What’s the difference between a Web Designer, a Front-End Web Developer, a Back-End Web Developer and the elusive Full-Stack Web Developer? Aren’t they the same roles? Well, yes…and no.

The term web designer is a legacy term that has survived to this day. During the 90’s until the start of the 21st century, websites were made up of tables with sliced up images as background. Due to this a web designers job was more akin to a graphic designer. They would first design websites using Photoshop or Adobe Fireworks and then proceed to slice up the files into different sectors. They then assembled those image slices into tables that formed the layout of the website. Those websites worked but they were slow to load.

Finding a way to load pages faster, table-less layouts started to gain more popularity. Cascading Style Sheets or CSS became more popular in styling websites. A new breed of web designers were born, ones who were more hybrid coder and designer. They would take a Photoshop image designed by the graphic artist/web designer and convert it to HTML and CSS. They became known as Front-End Web Developers.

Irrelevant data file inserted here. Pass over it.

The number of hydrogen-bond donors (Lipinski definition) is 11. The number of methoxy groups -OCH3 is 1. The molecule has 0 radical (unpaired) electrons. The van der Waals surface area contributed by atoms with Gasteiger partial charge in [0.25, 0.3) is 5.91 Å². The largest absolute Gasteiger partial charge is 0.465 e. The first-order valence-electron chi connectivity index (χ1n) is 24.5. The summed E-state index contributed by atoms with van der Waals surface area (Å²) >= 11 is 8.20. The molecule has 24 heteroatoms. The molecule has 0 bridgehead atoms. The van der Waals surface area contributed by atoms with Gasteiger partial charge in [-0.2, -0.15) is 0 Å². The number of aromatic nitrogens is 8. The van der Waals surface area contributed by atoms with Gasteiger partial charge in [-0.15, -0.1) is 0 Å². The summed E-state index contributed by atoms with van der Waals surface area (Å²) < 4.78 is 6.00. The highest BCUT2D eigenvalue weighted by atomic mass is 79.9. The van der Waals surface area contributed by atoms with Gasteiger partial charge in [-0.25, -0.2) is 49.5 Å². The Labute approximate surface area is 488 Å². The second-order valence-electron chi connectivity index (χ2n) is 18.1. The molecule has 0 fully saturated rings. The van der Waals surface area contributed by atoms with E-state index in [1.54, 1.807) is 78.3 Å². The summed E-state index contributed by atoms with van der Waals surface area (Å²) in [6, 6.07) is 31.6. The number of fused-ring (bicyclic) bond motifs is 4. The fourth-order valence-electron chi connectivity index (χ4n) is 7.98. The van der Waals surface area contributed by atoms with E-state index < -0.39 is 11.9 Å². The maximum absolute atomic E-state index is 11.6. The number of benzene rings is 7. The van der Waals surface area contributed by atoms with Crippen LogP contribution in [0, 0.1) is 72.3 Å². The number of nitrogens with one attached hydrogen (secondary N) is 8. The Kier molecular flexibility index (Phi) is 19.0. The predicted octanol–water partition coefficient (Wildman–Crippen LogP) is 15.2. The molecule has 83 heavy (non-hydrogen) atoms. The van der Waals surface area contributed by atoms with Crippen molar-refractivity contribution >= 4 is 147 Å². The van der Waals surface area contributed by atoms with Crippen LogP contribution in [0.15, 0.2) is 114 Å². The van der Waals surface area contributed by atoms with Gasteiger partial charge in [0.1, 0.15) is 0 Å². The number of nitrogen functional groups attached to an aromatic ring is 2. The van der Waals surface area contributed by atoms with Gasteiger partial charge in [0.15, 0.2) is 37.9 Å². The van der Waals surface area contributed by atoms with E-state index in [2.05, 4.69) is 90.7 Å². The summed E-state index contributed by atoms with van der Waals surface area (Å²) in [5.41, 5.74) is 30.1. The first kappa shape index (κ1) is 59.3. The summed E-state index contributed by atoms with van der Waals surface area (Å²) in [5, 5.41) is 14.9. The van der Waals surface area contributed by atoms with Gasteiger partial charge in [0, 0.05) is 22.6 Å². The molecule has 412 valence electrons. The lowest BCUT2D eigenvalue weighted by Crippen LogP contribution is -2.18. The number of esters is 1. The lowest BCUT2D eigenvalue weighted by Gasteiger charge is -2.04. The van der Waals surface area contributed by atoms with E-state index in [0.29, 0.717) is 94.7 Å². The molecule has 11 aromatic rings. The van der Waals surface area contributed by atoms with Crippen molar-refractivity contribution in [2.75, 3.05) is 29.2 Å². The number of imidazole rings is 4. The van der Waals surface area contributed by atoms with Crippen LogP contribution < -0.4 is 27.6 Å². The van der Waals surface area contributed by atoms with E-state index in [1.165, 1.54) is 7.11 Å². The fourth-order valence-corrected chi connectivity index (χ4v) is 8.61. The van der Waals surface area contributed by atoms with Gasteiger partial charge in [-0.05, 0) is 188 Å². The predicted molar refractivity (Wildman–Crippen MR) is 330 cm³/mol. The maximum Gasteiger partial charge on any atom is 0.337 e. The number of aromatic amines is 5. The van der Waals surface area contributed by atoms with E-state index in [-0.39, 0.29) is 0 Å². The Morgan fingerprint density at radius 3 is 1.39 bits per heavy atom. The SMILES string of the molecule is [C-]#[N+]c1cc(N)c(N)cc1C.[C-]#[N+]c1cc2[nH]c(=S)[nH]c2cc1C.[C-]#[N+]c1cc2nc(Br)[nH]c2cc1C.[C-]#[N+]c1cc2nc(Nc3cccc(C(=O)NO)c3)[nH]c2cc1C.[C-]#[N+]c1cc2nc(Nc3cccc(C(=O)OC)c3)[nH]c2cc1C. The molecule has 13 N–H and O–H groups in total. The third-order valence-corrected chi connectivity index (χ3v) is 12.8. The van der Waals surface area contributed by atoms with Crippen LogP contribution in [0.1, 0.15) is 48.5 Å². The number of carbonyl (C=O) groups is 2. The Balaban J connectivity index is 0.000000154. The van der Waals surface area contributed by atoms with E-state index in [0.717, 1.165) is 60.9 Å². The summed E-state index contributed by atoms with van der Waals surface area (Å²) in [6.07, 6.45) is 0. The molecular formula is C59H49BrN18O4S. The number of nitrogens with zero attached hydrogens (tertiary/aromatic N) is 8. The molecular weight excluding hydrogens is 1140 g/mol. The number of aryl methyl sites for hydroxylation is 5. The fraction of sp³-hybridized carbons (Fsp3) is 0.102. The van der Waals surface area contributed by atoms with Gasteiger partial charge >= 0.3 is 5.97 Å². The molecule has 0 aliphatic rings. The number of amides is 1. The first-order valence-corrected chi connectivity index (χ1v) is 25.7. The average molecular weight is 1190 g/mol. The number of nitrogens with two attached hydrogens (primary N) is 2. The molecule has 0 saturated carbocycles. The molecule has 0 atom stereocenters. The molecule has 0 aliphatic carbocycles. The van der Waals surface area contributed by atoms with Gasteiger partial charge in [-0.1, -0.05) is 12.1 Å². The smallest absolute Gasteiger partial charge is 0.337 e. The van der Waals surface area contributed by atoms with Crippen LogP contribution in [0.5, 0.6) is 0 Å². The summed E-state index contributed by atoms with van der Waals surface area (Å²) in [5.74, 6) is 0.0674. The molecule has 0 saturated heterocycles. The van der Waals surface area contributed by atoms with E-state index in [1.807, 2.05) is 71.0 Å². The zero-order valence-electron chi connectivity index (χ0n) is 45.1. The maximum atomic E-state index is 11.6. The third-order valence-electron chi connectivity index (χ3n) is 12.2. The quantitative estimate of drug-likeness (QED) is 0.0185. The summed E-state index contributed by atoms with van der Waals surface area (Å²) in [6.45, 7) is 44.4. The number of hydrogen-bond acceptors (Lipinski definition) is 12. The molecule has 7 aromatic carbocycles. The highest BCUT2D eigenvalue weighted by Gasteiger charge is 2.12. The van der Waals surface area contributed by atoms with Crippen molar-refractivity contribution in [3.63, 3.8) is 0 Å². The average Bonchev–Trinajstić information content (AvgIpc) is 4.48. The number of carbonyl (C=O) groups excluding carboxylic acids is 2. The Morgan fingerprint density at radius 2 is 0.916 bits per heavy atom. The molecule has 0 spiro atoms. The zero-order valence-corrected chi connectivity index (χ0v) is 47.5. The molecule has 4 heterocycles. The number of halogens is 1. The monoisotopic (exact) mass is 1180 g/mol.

As the internet became intertwined with people’s daily activities, more complex uses for websites were introduced. E-commerce was born and the need for dynamic database websites was born. The Back-End Web Developer, or Web Developer, was born, one who worked on databases (SQL, MySQL) and server-side scripting languages such as PHP, Perl, Java, Python, Ruby on Rails.

The Full-Stack Web Developer, the elusive unicorn, is a web programmer who is able to create great designs in Photoshop, convert them to HTML and CSS, then happily connect the front-end user interface to the database using server-side scripting languages, and for good measure tweak server configuration files on their way out. Their existence can be gleaned from reading job boards and classified ads. Company head hunters are always on the look out for them.